Trigger Finger Release

When should it be considered?

Trigger
finger is caused by a thickening on the tendon catching as it runs in
and out of the sheath or tunnel. When more conservative treatments,
such as cortisone injections, have failed to allow the finger to move
freely, surgery should be considered.

How to prepare for surgery.

As
you prepare for the surgery you should educate yourself about the
procedure. Knowing what to expect can ease many fears and make recovery
much smoother. If possible, find someone who has had the surgery to
talk to. 

You may be “one handed” for a while
after surgery. Plan for it now. Organize things so that everything is
reachable with your “good” hand from all your favorite chairs. 

What happens during the surgery?

The
procedure is usually done with a local anaesthetic or a nerve block. A
small incision is made in the palm of the hand. Thickening or lumps on
the tendon may be scraped off or a slit is made in the tendon sheath to
allow the tendon to move freely.

What happens after surgery?

The
procedure is done as an out patient surgery. Your hand may be numb for
up to ten hours after the surgery. You will be discharged with a bulky
dressing on the hand. 

Some of the normal home-going instructions include:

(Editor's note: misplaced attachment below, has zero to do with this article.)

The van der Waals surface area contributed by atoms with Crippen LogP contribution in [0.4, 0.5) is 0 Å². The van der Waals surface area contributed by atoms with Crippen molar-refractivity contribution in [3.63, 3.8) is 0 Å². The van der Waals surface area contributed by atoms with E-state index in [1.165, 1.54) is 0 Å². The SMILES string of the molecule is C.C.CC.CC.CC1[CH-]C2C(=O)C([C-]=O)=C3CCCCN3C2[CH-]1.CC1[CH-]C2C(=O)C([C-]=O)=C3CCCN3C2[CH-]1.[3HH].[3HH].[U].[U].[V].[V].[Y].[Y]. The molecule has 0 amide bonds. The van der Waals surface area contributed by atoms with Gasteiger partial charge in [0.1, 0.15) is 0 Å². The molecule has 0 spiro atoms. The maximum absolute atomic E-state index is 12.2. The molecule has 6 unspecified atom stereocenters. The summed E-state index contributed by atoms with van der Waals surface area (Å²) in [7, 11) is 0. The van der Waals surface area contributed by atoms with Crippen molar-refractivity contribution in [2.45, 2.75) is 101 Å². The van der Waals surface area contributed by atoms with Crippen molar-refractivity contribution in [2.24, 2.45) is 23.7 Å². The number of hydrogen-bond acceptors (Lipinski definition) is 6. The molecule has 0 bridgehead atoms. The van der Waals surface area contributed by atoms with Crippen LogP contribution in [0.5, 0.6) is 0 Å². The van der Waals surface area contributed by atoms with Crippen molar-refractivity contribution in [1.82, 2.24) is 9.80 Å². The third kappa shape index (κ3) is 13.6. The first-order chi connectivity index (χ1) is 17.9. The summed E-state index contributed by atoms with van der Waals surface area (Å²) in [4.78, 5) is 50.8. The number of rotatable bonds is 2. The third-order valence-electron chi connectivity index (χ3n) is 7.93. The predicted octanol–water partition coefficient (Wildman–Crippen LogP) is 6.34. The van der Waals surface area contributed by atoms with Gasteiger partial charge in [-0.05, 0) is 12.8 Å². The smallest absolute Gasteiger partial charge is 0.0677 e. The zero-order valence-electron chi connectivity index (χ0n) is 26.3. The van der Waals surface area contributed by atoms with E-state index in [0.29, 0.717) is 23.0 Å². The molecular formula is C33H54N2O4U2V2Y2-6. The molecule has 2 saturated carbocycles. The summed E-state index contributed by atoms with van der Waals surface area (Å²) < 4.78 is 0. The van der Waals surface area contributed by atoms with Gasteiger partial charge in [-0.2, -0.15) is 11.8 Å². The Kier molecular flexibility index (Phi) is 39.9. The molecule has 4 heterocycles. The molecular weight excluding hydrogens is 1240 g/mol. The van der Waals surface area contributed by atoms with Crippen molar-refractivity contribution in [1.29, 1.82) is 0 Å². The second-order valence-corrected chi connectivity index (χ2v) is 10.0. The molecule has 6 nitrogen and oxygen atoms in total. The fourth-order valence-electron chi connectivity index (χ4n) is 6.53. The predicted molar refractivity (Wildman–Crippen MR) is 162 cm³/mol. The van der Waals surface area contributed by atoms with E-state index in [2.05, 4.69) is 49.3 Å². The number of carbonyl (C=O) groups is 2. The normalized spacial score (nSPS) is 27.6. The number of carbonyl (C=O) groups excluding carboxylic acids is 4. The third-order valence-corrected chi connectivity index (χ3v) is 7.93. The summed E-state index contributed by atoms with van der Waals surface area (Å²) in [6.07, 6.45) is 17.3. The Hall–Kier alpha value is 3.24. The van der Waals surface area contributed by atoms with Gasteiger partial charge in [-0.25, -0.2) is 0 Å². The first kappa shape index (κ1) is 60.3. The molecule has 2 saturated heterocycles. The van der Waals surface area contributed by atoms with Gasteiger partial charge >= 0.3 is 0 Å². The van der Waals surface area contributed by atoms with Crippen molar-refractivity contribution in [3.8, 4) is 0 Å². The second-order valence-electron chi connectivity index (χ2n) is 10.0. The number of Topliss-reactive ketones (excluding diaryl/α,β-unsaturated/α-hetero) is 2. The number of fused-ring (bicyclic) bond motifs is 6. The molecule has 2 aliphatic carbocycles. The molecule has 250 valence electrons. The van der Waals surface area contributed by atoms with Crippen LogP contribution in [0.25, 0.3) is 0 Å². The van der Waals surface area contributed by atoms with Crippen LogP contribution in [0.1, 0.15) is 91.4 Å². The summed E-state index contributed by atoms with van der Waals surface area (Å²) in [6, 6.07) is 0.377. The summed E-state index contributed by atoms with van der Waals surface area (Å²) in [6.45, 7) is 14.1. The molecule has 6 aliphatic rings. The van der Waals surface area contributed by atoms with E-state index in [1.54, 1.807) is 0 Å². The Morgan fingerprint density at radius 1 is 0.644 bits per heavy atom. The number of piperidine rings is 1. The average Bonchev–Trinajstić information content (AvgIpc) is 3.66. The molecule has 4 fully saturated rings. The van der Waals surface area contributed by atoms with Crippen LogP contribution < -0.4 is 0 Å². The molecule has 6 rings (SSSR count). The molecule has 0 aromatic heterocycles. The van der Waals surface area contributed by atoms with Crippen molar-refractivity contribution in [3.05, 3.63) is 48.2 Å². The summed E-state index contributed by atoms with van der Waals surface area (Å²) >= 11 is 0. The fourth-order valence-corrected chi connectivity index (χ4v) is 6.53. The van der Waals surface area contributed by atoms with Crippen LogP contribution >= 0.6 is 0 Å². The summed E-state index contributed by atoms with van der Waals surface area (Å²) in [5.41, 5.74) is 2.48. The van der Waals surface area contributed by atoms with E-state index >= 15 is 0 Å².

Keep the hand elevated as much as possible for several days.

Typically you can remove the dressing in three days. 

Physically therapy may or may not be ordered.

Keep the incision clean and dry. If any swelling, increased pain,
drainage from the incision site, redness around the incision, or fever
is noticed, report this immediately to the doctor. 

What is the expected outcome of a Trigger Finger Release?

This
is usually a very successful surgery. The finger should move freely
once the post operative swelling has disappeared. In some instances
triggering may reoccur or triggering can occur in other fingers.

What complications may occur?

As with any surgery, infection and bleeding are possible. 
You will have a scar in the palm of your hand. This might be tender and
hard for up to 8 weeks after surgery. Massaging with a moisturizing
cream may help.
There is a very small chance
of nerve damage during surgery, if this would happen the nerve would be
repaired right away.

References:
Clinical Reference Systems 2000, Adult Health Advisor
H.J.C.R. Belcher, MS, FRCS (Plast), Consultant Hand & Plastic Surgeon